The dissolution of marriage, more commonly known as divorce, is the legal termination of a marriage. This process cannot be baseless; marital misconduct or other statutory cause(s) arising after the marriage ceremony must be indicated. At the end of a divorce, both parties become single again.
In some states, limited divorces, also know as “legal separation” may be authorized. In legal separation, the marriage remains, but a court confers a legal status under which the court determines rights and liabilities of the couple regarding child custody, support, visitation, alimony, property, and debts.
Another option enacted by many states is the no-fault divorce. In a no-fault divorce, the requirement to prove that one of the parties committed adultery, abuse, or another of the specified grounds for divorce is eliminated. Finding the relationship “no longer viable” is grounds enough.
Annulment is different than marriage. Rather than dissolving the marriage, annulment voids it, as if it never occured or was never valid in the first place. Due to this, an annulment is only granted if the initial marriage contract is defective in some way: one of the parties is underage or lacks the mental capacity to consent, for example.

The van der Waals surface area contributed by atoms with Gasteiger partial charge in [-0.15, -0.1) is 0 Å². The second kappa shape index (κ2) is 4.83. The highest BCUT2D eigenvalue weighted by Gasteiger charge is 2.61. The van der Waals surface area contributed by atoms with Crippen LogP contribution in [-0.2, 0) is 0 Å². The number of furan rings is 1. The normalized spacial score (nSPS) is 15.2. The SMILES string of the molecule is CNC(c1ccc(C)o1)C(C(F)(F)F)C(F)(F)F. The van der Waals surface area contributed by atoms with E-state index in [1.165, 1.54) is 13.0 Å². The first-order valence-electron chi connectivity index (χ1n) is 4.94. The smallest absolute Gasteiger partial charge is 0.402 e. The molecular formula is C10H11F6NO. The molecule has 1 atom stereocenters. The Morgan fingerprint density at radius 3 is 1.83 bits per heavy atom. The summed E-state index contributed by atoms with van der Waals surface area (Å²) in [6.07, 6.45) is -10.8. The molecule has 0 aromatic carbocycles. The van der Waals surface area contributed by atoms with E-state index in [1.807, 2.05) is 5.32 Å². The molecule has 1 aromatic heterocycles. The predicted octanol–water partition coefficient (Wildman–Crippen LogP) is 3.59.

If you or a loved one is in need of legal assistance, call Underwood Law Offices, Inc. at (304) 522-0508 or toll free 866-523-0499 or submit an online questionnaire. The initial consultation is free of charge, and if we agree to handle your case, we will work on a contingency fee basis, which means we get paid for our services only if there is a monetary recovery of funds. In many cases, a lawsuit must be filed before an applicable expiration date, known as a statute of limitations. Please call right away to ensure that you do not waive your right to possible compensation.